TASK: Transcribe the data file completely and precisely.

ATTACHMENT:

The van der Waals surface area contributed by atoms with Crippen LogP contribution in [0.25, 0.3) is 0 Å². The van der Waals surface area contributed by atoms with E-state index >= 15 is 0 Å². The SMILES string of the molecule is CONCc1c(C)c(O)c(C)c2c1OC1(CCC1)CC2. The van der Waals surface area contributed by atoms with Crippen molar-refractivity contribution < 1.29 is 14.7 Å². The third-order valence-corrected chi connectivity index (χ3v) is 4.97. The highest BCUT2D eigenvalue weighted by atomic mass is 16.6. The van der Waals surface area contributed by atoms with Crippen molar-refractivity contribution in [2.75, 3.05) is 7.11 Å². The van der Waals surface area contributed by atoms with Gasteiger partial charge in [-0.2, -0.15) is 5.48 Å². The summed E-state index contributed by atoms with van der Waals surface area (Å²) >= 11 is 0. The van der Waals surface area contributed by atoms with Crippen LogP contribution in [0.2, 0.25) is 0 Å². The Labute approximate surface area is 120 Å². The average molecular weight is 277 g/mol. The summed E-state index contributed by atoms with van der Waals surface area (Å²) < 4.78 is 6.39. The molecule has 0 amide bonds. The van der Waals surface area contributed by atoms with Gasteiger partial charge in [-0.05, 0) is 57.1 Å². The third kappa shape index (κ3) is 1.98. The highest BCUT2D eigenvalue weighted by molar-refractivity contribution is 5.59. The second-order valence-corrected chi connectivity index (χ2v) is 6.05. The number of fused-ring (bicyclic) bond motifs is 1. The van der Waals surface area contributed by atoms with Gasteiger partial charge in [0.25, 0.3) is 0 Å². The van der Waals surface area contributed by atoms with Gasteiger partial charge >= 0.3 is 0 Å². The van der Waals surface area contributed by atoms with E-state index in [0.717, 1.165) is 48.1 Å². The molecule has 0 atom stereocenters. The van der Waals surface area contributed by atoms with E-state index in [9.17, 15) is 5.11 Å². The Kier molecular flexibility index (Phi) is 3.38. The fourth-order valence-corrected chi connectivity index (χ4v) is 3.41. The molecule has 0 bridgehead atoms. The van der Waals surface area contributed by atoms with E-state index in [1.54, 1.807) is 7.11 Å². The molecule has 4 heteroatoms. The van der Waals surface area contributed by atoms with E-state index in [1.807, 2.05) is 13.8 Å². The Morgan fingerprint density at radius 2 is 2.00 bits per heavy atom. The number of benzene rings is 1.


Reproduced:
The van der Waals surface area contributed by atoms with Crippen LogP contribution in [0.25, 0.3) is 0 Å². The van der Waals surface area contributed by atoms with E-state index >= 15 is 0 Å². The SMILES string of the molecule is CONCc1c(C)c(O)c(C)c2c1OC1(CCC1)CC2. The van der Waals surface area contributed by atoms with Crippen molar-refractivity contribution < 1.29 is 14.7 Å². The third-order valence-corrected chi connectivity index (χ3v) is 4.97. The highest BCUT2D eigenvalue weighted by atomic mass is 16.6. The van der Waals surface area contributed by atoms with Crippen molar-refractivity contribution in [2.75, 3.05) is 7.11 Å². The van der Waals surface area contributed by atoms with Gasteiger partial charge in [-0.2, -0.15) is 5.48 Å². The summed E-state index contributed by atoms with van der Waals surface area (Å²) >= 11 is 0. The van der Waals surface area contributed by atoms with Crippen LogP contribution in [0.2, 0.25) is 0 Å². The Labute approximate surface area is 120 Å². The average molecular weight is 277 g/mol. The summed E-state index contributed by atoms with van der Waals surface area (Å²) < 4.78 is 6.39. The molecule has 0 amide bonds. The van der Waals surface area contributed by atoms with Gasteiger partial charge in [-0.05, 0) is 57.1 Å². The third kappa shape index (κ3) is 1.98. The highest BCUT2D eigenvalue weighted by molar-refractivity contribution is 5.59. The second-order valence-corrected chi connectivity index (χ2v) is 6.05. The number of fused-ring (bicyclic) bond motifs is 1. The van der Waals surface area contributed by atoms with Gasteiger partial charge in [0.25, 0.3) is 0 Å². The van der Waals surface area contributed by atoms with Gasteiger partial charge >= 0.3 is 0 Å². The van der Waals surface area contributed by atoms with E-state index in [0.717, 1.165) is 48.1 Å². The molecule has 0 atom stereocenters. The van der Waals surface area contributed by atoms with E-state index in [9.17, 15) is 5.11 Å². The Kier molecular flexibility index (Phi) is 3.38. The fourth-order valence-corrected chi connectivity index (χ4v) is 3.41. The molecule has 0 bridgehead atoms. The van der Waals surface area contributed by atoms with E-state index in [1.54, 1.807) is 7.11 Å². The molecule has 4 heteroatoms. The van der Waals surface area contributed by atoms with E-state index in [1.807, 2.05) is 13.8 Å². The Morgan fingerprint density at radius 2 is 2.00 bits per heavy atom. The number of benzene rings is 1.